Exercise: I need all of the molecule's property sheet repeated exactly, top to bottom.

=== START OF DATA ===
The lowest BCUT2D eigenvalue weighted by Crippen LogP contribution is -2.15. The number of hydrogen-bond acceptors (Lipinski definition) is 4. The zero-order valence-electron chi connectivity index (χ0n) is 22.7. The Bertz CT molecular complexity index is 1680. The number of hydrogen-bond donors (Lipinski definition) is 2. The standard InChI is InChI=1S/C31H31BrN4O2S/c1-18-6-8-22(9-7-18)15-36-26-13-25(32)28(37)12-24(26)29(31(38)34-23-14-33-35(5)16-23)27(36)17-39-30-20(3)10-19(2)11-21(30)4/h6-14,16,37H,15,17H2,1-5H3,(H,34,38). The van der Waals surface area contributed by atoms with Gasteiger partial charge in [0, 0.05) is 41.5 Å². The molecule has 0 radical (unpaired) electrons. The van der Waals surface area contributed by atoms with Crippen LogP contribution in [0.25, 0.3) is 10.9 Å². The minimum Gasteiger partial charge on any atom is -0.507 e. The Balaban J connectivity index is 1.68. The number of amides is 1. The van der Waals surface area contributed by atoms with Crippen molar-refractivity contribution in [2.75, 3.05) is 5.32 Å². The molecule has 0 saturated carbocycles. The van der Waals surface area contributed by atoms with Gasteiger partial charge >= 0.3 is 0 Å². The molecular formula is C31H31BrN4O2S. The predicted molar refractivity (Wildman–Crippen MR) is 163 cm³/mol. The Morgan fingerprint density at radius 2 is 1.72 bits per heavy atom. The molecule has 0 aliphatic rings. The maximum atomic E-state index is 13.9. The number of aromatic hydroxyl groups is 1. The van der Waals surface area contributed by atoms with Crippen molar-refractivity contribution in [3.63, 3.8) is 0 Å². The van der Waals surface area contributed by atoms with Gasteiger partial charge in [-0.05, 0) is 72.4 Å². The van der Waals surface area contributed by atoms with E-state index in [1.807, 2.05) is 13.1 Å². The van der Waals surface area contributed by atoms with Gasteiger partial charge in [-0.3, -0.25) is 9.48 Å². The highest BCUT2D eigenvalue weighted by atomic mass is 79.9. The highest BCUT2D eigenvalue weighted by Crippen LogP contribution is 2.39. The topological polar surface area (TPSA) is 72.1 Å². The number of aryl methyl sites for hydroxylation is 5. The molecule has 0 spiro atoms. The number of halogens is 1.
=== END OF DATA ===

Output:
The lowest BCUT2D eigenvalue weighted by Crippen LogP contribution is -2.15. The number of hydrogen-bond acceptors (Lipinski definition) is 4. The zero-order valence-electron chi connectivity index (χ0n) is 22.7. The Bertz CT molecular complexity index is 1680. The number of hydrogen-bond donors (Lipinski definition) is 2. The standard InChI is InChI=1S/C31H31BrN4O2S/c1-18-6-8-22(9-7-18)15-36-26-13-25(32)28(37)12-24(26)29(31(38)34-23-14-33-35(5)16-23)27(36)17-39-30-20(3)10-19(2)11-21(30)4/h6-14,16,37H,15,17H2,1-5H3,(H,34,38). The van der Waals surface area contributed by atoms with Gasteiger partial charge in [0, 0.05) is 41.5 Å². The molecule has 0 radical (unpaired) electrons. The van der Waals surface area contributed by atoms with Crippen LogP contribution in [0.25, 0.3) is 10.9 Å². The minimum Gasteiger partial charge on any atom is -0.507 e. The Balaban J connectivity index is 1.68. The number of amides is 1. The van der Waals surface area contributed by atoms with Crippen molar-refractivity contribution in [2.75, 3.05) is 5.32 Å². The molecule has 0 saturated carbocycles. The van der Waals surface area contributed by atoms with Gasteiger partial charge >= 0.3 is 0 Å². The molecular formula is C31H31BrN4O2S. The predicted molar refractivity (Wildman–Crippen MR) is 163 cm³/mol. The Morgan fingerprint density at radius 2 is 1.72 bits per heavy atom. The molecule has 0 aliphatic rings. The maximum atomic E-state index is 13.9. The number of aromatic hydroxyl groups is 1. The van der Waals surface area contributed by atoms with Crippen molar-refractivity contribution in [3.63, 3.8) is 0 Å². The van der Waals surface area contributed by atoms with Gasteiger partial charge in [-0.05, 0) is 72.4 Å². The van der Waals surface area contributed by atoms with E-state index in [1.807, 2.05) is 13.1 Å². The van der Waals surface area contributed by atoms with Gasteiger partial charge in [-0.3, -0.25) is 9.48 Å². The highest BCUT2D eigenvalue weighted by atomic mass is 79.9. The highest BCUT2D eigenvalue weighted by Crippen LogP contribution is 2.39. The topological polar surface area (TPSA) is 72.1 Å². The number of aryl methyl sites for hydroxylation is 5. The molecule has 0 spiro atoms. The number of halogens is 1.